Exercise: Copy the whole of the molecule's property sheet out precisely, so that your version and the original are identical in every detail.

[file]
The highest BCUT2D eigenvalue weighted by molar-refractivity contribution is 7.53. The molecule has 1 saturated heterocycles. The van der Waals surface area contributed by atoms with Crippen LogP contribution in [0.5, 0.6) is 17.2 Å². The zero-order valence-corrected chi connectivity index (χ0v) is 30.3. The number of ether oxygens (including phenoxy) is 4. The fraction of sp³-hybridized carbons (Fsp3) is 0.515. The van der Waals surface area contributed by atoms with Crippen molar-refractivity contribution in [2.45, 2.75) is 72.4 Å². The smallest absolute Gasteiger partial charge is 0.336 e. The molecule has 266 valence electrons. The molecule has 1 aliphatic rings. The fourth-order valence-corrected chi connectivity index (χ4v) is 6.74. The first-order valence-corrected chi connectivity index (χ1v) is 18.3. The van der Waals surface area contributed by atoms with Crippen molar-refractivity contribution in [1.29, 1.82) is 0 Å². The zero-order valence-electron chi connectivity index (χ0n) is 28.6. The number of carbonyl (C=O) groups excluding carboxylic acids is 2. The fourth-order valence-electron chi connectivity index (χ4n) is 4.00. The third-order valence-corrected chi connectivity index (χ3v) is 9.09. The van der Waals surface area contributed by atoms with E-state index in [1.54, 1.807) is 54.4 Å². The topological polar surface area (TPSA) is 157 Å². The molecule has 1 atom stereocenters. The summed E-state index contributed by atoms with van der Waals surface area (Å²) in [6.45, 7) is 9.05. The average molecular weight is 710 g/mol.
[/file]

The highest BCUT2D eigenvalue weighted by molar-refractivity contribution is 7.53. The molecule has 1 saturated heterocycles. The van der Waals surface area contributed by atoms with Crippen LogP contribution in [0.5, 0.6) is 17.2 Å². The zero-order valence-corrected chi connectivity index (χ0v) is 30.3. The number of ether oxygens (including phenoxy) is 4. The fraction of sp³-hybridized carbons (Fsp3) is 0.515. The van der Waals surface area contributed by atoms with Crippen molar-refractivity contribution in [2.45, 2.75) is 72.4 Å². The smallest absolute Gasteiger partial charge is 0.336 e. The molecule has 266 valence electrons. The molecule has 1 aliphatic rings. The fourth-order valence-corrected chi connectivity index (χ4v) is 6.74. The first-order valence-corrected chi connectivity index (χ1v) is 18.3. The van der Waals surface area contributed by atoms with Crippen molar-refractivity contribution in [1.29, 1.82) is 0 Å². The zero-order valence-electron chi connectivity index (χ0n) is 28.6. The number of carbonyl (C=O) groups excluding carboxylic acids is 2. The fourth-order valence-electron chi connectivity index (χ4n) is 4.00. The third-order valence-corrected chi connectivity index (χ3v) is 9.09. The van der Waals surface area contributed by atoms with E-state index in [1.54, 1.807) is 54.4 Å². The topological polar surface area (TPSA) is 157 Å². The molecule has 1 atom stereocenters. The summed E-state index contributed by atoms with van der Waals surface area (Å²) in [6.45, 7) is 9.05. The average molecular weight is 710 g/mol.